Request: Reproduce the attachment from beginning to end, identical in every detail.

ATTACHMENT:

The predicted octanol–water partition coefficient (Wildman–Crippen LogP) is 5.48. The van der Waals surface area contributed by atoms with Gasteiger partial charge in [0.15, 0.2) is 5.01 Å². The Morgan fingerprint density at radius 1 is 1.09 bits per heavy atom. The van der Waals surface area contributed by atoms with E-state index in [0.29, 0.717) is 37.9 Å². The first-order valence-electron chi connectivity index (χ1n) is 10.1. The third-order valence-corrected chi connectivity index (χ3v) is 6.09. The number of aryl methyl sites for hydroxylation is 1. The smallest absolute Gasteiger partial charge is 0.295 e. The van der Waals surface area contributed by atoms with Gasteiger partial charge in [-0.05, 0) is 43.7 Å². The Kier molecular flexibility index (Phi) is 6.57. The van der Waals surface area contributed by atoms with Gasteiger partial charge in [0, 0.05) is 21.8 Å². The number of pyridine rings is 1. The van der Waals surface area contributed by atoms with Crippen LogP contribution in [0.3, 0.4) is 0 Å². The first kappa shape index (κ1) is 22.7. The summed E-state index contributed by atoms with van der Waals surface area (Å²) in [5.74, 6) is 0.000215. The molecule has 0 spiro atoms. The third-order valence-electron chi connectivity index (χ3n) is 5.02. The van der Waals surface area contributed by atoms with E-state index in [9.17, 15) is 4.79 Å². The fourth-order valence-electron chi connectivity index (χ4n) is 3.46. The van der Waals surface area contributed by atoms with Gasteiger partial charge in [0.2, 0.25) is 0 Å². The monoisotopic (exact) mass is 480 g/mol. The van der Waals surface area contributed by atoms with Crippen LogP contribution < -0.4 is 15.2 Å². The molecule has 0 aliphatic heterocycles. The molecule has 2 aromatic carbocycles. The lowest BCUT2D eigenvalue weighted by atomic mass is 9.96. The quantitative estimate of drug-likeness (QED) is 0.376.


The predicted octanol–water partition coefficient (Wildman–Crippen LogP) is 5.48. The van der Waals surface area contributed by atoms with Gasteiger partial charge in [0.15, 0.2) is 5.01 Å². The Morgan fingerprint density at radius 1 is 1.09 bits per heavy atom. The van der Waals surface area contributed by atoms with E-state index in [0.29, 0.717) is 37.9 Å². The first-order valence-electron chi connectivity index (χ1n) is 10.1. The third-order valence-corrected chi connectivity index (χ3v) is 6.09. The number of aryl methyl sites for hydroxylation is 1. The smallest absolute Gasteiger partial charge is 0.295 e. The van der Waals surface area contributed by atoms with Gasteiger partial charge in [-0.05, 0) is 43.7 Å². The Kier molecular flexibility index (Phi) is 6.57. The van der Waals surface area contributed by atoms with Gasteiger partial charge in [0, 0.05) is 21.8 Å². The number of pyridine rings is 1. The van der Waals surface area contributed by atoms with Crippen LogP contribution in [0.3, 0.4) is 0 Å². The first kappa shape index (κ1) is 22.7. The summed E-state index contributed by atoms with van der Waals surface area (Å²) in [5.74, 6) is 0.000215. The molecule has 0 spiro atoms. The third-order valence-electron chi connectivity index (χ3n) is 5.02. The van der Waals surface area contributed by atoms with E-state index in [9.17, 15) is 4.79 Å². The fourth-order valence-electron chi connectivity index (χ4n) is 3.46. The van der Waals surface area contributed by atoms with Gasteiger partial charge in [0.2, 0.25) is 0 Å². The monoisotopic (exact) mass is 480 g/mol. The van der Waals surface area contributed by atoms with Crippen LogP contribution < -0.4 is 15.2 Å². The molecule has 0 aliphatic heterocycles. The molecule has 2 aromatic carbocycles. The lowest BCUT2D eigenvalue weighted by atomic mass is 9.96. The quantitative estimate of drug-likeness (QED) is 0.376.